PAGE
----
Small upright annual, 2-35 cm tall, very hairy, never slimy. Leaves linear to oblong, no petiole. Flowers tiny and bright yellow, often with 2 red dots in the throat. Hairy fruit. Widespread in creekbeds, streams, and seeps, uncommon though may be locally abundant when found. Easily found along Borrego and Red Rock Canyon trails in Whiting Ranch Wilderness Park.


Allen, R.L., C.M. Barnhill, & F.M. Roberts, Jr. Wildflowers of Orange County and the Santa Ana Mountains, California. Includes Chino Hills, Temescal Valley, and San Mateo Wilderness. In preparation.

Hickman, J.C., editor. 1993. The Jepson Manual: Higher Plants of California. University of California Press, Berkeley, CA. This first edition is often known as “TJM1”, the revised edition “TJM2.”

Judd, W.S., C.S. Campbell, E.A. Kellogg, P.F. Stevens, & M.I. Donoghue. 2002. Plant Systematics: A Phylogenetic Approach, second edition. Sinauer Associates, Inc., Sunderland, MA.

Thompson, D.M. 2005. Systematics of Mimulus Subgenus Schizoplacus (Scrophulariaceae). Systematic Botany Monographs, Volume 75. The American Society of Plant Taxonomists, Ann Arbor, MI.


Mimulus aurantiacus
Mimulus fremontii




There are no chapter field trips planned for the rest of the year. If you have places you’d like to go and plants you’d like to see, please contact the Field Trip chair. We’ll be gearing up for the new field trip season soon!



UCI Arboretum: Fall Planting Date
Saturday, November 12, 9 AM to noon

Join OCCNPS’ Thursday Crew as we assist volunteers from PacifiCare in planting native grasses on the Arboretum’s Wildflower Hill. The grasses will be in 4″ pots, easy to plant into the prepared site. Bring your favorite planting trowel or hand hoe; hat, sunscreen, gloves, sturdy shoes are advised. Water and snacks will be provided. May be cancelled in the event of rain, contact Celia, 949-496-9689, before 8:00 AM that morning if in doubt.

Join us on Thursdays, 9:30 – 1:30. Feel free to come and start work at 8 AM or later, and quit when you’ve had enough. Hat, gloves, water, sturdy work shoes, sunscreen are advised; bring your favorite weeding implements if possible.

Directions: from 405, go south on Jamboree to Campus Dr. Turn left on Campus, then immediately right on the unnamed campus service road. Turn left into the Arboretum gate, park free on the gravel behind the greenhouse.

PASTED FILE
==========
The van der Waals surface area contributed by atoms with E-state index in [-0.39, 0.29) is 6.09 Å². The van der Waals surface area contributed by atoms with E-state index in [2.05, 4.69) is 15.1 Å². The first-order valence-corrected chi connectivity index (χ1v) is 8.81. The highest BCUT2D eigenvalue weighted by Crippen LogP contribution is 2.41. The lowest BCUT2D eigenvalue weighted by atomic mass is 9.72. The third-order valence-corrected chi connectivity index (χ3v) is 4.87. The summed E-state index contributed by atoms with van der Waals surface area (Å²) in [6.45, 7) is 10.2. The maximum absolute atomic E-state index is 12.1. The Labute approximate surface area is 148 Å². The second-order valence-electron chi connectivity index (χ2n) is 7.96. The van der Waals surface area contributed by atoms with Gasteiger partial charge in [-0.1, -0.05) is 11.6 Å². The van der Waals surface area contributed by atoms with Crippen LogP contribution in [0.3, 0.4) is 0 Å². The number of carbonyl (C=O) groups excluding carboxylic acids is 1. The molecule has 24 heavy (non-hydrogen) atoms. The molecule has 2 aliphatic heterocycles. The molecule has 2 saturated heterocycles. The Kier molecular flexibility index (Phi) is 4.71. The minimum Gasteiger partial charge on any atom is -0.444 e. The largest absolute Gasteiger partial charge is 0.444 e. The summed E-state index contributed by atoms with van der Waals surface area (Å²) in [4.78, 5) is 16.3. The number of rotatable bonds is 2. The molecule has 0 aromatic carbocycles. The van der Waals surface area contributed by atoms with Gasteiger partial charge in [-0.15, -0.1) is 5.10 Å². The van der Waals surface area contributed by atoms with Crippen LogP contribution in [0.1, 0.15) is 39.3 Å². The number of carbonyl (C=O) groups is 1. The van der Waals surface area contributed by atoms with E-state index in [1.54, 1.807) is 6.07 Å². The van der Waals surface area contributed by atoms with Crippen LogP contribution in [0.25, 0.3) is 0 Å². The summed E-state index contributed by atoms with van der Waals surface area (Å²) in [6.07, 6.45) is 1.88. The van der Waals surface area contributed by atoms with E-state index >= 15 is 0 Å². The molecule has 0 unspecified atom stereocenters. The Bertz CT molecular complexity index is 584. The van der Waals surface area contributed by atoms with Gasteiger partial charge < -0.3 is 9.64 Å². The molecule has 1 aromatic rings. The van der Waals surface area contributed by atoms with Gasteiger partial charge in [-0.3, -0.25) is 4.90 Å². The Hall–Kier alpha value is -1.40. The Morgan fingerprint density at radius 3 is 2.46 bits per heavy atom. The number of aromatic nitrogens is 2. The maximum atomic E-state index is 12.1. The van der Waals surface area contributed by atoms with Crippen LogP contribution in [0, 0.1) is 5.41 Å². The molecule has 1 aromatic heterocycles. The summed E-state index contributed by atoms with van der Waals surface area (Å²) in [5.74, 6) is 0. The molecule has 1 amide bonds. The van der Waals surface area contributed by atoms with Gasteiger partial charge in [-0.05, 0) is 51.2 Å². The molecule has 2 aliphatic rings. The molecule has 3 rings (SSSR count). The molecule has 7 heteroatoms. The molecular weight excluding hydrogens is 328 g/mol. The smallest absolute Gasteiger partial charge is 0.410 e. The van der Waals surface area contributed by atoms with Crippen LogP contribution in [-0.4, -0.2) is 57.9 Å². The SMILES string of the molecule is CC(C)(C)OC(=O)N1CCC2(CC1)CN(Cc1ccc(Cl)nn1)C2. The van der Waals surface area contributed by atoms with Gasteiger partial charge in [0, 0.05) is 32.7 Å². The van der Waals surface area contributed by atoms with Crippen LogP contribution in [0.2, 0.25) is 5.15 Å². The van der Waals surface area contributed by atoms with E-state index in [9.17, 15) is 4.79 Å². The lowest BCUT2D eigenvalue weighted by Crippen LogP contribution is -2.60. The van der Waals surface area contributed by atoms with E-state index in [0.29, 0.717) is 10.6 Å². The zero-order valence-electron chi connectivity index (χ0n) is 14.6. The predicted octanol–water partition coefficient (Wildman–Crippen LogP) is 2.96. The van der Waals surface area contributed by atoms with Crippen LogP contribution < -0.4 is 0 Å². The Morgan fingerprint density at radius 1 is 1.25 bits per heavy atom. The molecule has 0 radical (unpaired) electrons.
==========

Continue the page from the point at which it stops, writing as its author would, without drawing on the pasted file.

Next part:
Golden West College Native Garden

Fall Planting Day

Saturday, November 19, 9 AM to 1 PM

Join Garden Co-Directors Dan Songster and Rod Wallbank for an enjoyable day among the plants, soil, boulders, (and people), that make up this unique garden. See the progress being made in the garden. If you have never volunteered for such a project-you don’t know what you are missing.

Work will begin at 9 AM and will involve planting in several areas of the garden including on some inclines. (If you haven’t planted on a slope before, come and learn how.) It is likely we will also be preparing some areas for future sowing of wildflowers.

Planting and watering will be finished by half past noon at which time we will enjoy a lunch the garden is providing. (Probably a large delicious sandwich or a Pizza. If this does not sound good to you please feel free to bring what ever you prefer!)

IMPORTANT NOTICE: Golden West College has a Swap Meet on weekends in the Golden West Street Parking Lot. Parking is sometimes difficult and you may have to park towards the northern end of the Golden West Street Lot.

Directions: Take Beach Blvd. North off the 405 Freeway. Immediately run into McFadden and turn Left. Follow McFadden to Golden West Street; turn Left again; Take the first legal left-turn off Golden West Street into the parking lot and drive across the lot towards the Automotive Technology Building, parking as close to the campus as possible. For those familiar with the campus, the Garden is on the West side of the Math Science Building. After parking follow the small signs to the Garden.

Bring favorite shovel, pair of gloves, sunblock, comfortable work shoes, and smile.

Have questions? Need more details? Call Dan at home- (949)768.0431 or Email him at

Fullerton Arboretum

Chris Barnhill welcomes you to come anytime to work in the native plant section of the Fullerton Arboretum.

The Laguna Coast Wilderness Park Nursery

Robert Lawson, Volunteer Nursery Manager

Shipley Nature Center

For directions and information visit

Santa Ana Park Naturalist Programs Calendar

To volunteer or request information, please call 714.571.4288 or email

Bolsa Chica Stewards

We are at the reserve every 3rd Saturday of the month—rain or shine—from 9 AM ‘til noon. October through April we focus on planting hundreds of natives and during the summer months we tend to the new plants and do other projects on the mesa. Anyone interested who would like more information is welcome to call Kim Kolpin at (714) 717-6304 or

Upper Newport Bay

Please join ROOTS for ecological restoration volunteer opportunities in the Upper Newport Bay each Wednesday at our Native Plant Nursery on Shellmaker Island from 9 AM – 11 AM or Saturdays November 12 and December 10 from 9 AM – noon.